6. Tighten up your envelope. “We always recommend sealing and insulating. Sealing air leaks is the cheapest thing you can do to reduce cooling loads,” Prindle said. “Insulation depends on the building type, climate zone and what’s currently in the building shell, but there can be cost-effective solutions there.”
7. Explore green power purchasing. “Once you’ve done what you can to upgrade the building’s performance, you still need to find a way to purchase clean energy,” Prindle said. “Many utilities these days offer a green power purchase option. Typically, it will add a penny or two per kilowatt-hour to your bill.”
You may have already taken some of these steps, Walraven noted. “Decarbonization is the new energy efficiency,” she added. “As you get more efficient and decarbonize, generally speaking it’s going to save you money, improve the performance of your asset and have a bigger impact longer-term on reducing the impacts of climate change.”
Decarbonization Tools and Resources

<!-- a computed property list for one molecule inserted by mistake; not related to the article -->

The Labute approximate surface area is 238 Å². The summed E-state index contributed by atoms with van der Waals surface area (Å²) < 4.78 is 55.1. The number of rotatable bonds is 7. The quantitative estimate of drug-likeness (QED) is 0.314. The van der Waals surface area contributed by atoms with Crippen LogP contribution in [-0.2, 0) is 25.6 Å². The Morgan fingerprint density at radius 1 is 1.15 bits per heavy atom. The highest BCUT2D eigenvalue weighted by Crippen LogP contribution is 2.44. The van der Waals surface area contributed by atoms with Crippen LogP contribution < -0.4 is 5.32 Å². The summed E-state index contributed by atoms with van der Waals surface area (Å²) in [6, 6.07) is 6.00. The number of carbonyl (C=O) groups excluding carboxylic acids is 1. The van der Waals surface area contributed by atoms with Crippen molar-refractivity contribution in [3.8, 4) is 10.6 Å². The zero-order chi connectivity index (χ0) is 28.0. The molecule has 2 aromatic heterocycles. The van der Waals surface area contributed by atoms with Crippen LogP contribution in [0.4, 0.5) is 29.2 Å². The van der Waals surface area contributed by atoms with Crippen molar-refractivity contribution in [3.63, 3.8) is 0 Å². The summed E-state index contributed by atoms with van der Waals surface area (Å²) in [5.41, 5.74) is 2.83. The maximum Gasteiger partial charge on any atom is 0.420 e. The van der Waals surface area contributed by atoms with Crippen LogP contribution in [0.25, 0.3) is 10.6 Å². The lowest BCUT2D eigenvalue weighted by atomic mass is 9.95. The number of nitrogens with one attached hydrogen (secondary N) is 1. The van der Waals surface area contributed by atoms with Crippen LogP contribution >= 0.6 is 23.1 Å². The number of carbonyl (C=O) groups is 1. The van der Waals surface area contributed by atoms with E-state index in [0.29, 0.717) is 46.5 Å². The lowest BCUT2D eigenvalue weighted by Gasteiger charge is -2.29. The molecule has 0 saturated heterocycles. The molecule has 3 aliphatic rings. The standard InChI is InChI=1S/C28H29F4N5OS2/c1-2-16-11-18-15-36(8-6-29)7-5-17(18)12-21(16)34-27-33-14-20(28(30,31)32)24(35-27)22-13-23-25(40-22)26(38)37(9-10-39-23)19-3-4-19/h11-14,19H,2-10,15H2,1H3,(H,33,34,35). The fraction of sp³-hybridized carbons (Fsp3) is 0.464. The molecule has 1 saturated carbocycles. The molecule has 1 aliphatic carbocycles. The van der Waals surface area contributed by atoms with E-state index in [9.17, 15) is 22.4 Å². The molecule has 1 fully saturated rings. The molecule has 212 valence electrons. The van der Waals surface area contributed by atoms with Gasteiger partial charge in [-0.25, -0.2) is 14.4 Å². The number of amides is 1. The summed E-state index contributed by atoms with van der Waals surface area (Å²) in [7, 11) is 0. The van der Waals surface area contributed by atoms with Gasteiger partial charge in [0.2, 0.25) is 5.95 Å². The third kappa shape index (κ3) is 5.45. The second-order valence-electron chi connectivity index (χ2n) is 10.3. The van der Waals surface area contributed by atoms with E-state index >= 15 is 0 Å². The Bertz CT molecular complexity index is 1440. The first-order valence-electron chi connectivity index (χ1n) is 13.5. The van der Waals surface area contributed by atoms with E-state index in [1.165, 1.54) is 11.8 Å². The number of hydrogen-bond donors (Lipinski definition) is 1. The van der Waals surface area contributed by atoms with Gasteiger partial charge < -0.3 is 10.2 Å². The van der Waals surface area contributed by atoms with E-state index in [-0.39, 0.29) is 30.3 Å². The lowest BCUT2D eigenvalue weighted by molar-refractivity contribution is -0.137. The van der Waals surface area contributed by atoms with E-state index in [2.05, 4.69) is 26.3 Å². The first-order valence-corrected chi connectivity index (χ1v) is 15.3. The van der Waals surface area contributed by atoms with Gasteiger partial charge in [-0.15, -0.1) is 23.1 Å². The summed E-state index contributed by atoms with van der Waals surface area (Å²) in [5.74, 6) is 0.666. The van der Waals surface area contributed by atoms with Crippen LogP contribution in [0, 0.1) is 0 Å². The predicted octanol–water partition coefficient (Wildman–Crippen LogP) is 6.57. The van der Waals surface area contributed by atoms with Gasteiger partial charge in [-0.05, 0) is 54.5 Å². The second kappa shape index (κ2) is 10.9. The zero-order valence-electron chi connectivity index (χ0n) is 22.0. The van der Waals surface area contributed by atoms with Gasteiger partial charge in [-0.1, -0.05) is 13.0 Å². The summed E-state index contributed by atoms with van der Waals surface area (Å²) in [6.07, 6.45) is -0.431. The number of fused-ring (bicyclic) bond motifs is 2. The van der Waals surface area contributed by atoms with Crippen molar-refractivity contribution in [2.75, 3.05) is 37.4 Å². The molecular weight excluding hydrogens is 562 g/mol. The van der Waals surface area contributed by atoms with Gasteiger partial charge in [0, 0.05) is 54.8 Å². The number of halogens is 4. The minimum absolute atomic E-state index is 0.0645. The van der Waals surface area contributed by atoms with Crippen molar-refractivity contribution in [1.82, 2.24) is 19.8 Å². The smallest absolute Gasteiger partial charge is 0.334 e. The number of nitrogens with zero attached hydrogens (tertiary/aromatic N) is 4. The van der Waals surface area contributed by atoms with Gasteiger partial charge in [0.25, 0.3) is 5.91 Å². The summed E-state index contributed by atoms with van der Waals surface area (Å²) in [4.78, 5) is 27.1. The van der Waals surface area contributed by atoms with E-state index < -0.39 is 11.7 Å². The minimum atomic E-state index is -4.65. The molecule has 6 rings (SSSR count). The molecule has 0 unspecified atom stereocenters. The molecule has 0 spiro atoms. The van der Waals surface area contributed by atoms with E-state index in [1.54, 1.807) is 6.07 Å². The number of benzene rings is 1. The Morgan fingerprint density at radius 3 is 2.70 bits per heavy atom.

Ready to start lowering your carbon emissions? Explore these helpful tools to help you chart your path.
BOMA International’s Carbon Reduction Challenge: BOMA International has launched a benchmarking program with a resource center to gather best practices in one central place. “The program we’ve established … shows that the commercial real estate and building industry is very concerned about making sure we have a positive impact on the environment,” explained Don Davis, vice president of advocacy and building codes for BOMA International.
Better Buildings Initiative: Among the resources offered by the Department of Energy is a tool that allows users to evaluate financing mechanisms for retrofits, helping you make the business case for more efficient equipment.
Embodied Carbon in Construction Calculator: This tracking tool enables reductions in embodied carbon by displaying the upfront supply chain emissions of building materials.